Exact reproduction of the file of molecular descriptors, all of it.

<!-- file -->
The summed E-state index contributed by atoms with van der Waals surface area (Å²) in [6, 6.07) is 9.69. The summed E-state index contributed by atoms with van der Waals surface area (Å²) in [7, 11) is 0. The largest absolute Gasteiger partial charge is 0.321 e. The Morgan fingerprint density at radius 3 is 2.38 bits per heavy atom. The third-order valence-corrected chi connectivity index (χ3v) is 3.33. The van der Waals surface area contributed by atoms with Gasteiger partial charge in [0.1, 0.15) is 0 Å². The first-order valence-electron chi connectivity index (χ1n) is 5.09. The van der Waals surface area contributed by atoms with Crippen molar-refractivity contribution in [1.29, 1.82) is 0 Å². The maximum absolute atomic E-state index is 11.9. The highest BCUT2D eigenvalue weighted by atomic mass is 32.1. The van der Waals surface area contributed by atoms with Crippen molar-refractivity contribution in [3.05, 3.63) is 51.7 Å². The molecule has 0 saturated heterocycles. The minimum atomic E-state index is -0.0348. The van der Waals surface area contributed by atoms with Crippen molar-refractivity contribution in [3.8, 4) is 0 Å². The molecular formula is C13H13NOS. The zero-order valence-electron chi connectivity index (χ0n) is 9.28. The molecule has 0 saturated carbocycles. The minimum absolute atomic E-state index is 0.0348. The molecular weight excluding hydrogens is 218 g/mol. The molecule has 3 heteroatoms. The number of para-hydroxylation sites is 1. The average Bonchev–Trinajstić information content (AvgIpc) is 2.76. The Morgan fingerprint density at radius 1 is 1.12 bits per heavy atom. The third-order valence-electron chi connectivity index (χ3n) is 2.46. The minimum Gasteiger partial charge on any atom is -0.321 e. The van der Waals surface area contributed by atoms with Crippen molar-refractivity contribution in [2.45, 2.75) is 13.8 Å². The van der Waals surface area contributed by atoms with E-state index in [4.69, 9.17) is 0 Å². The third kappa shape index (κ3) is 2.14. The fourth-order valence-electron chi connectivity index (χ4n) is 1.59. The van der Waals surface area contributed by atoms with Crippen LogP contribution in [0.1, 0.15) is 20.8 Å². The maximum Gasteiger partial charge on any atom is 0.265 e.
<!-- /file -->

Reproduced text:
The summed E-state index contributed by atoms with van der Waals surface area (Å²) in [6, 6.07) is 9.69. The summed E-state index contributed by atoms with van der Waals surface area (Å²) in [7, 11) is 0. The largest absolute Gasteiger partial charge is 0.321 e. The Morgan fingerprint density at radius 3 is 2.38 bits per heavy atom. The third-order valence-corrected chi connectivity index (χ3v) is 3.33. The van der Waals surface area contributed by atoms with Gasteiger partial charge in [0.1, 0.15) is 0 Å². The first-order valence-electron chi connectivity index (χ1n) is 5.09. The van der Waals surface area contributed by atoms with Crippen molar-refractivity contribution in [1.29, 1.82) is 0 Å². The maximum absolute atomic E-state index is 11.9. The highest BCUT2D eigenvalue weighted by atomic mass is 32.1. The van der Waals surface area contributed by atoms with Crippen molar-refractivity contribution in [3.05, 3.63) is 51.7 Å². The molecule has 0 saturated heterocycles. The minimum atomic E-state index is -0.0348. The van der Waals surface area contributed by atoms with Crippen molar-refractivity contribution in [3.8, 4) is 0 Å². The molecular formula is C13H13NOS. The zero-order valence-electron chi connectivity index (χ0n) is 9.28. The molecule has 0 saturated carbocycles. The minimum absolute atomic E-state index is 0.0348. The molecular weight excluding hydrogens is 218 g/mol. The molecule has 3 heteroatoms. The number of para-hydroxylation sites is 1. The average Bonchev–Trinajstić information content (AvgIpc) is 2.76. The Morgan fingerprint density at radius 1 is 1.12 bits per heavy atom. The third-order valence-electron chi connectivity index (χ3n) is 2.46. The minimum Gasteiger partial charge on any atom is -0.321 e. The van der Waals surface area contributed by atoms with Crippen molar-refractivity contribution in [2.45, 2.75) is 13.8 Å². The van der Waals surface area contributed by atoms with E-state index in [4.69, 9.17) is 0 Å². The third kappa shape index (κ3) is 2.14. The fourth-order valence-electron chi connectivity index (χ4n) is 1.59. The van der Waals surface area contributed by atoms with Crippen LogP contribution in [0.1, 0.15) is 20.8 Å². The maximum Gasteiger partial charge on any atom is 0.265 e.